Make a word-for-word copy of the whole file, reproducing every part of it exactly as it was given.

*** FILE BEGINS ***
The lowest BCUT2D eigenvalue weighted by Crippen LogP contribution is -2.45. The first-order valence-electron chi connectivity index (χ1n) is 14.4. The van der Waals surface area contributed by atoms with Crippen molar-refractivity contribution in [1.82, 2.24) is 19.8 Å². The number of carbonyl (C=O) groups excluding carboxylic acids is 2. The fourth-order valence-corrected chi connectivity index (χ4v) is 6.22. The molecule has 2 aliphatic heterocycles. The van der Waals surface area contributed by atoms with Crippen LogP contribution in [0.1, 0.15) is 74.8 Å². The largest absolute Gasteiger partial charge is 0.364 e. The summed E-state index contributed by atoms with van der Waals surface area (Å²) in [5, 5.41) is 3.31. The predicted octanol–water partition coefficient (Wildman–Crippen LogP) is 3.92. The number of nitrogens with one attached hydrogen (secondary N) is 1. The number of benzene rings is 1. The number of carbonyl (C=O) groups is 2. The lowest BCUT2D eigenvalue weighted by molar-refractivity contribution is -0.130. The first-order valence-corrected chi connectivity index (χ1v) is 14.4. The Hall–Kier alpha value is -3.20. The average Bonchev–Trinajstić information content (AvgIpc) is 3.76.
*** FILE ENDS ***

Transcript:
The lowest BCUT2D eigenvalue weighted by Crippen LogP contribution is -2.45. The first-order valence-electron chi connectivity index (χ1n) is 14.4. The van der Waals surface area contributed by atoms with Crippen molar-refractivity contribution in [1.82, 2.24) is 19.8 Å². The number of carbonyl (C=O) groups excluding carboxylic acids is 2. The fourth-order valence-corrected chi connectivity index (χ4v) is 6.22. The molecule has 2 aliphatic heterocycles. The van der Waals surface area contributed by atoms with Crippen LogP contribution in [0.1, 0.15) is 74.8 Å². The largest absolute Gasteiger partial charge is 0.364 e. The summed E-state index contributed by atoms with van der Waals surface area (Å²) in [5, 5.41) is 3.31. The predicted octanol–water partition coefficient (Wildman–Crippen LogP) is 3.92. The number of nitrogens with one attached hydrogen (secondary N) is 1. The number of benzene rings is 1. The number of carbonyl (C=O) groups is 2. The lowest BCUT2D eigenvalue weighted by molar-refractivity contribution is -0.130. The first-order valence-corrected chi connectivity index (χ1v) is 14.4. The Hall–Kier alpha value is -3.20. The average Bonchev–Trinajstić information content (AvgIpc) is 3.76.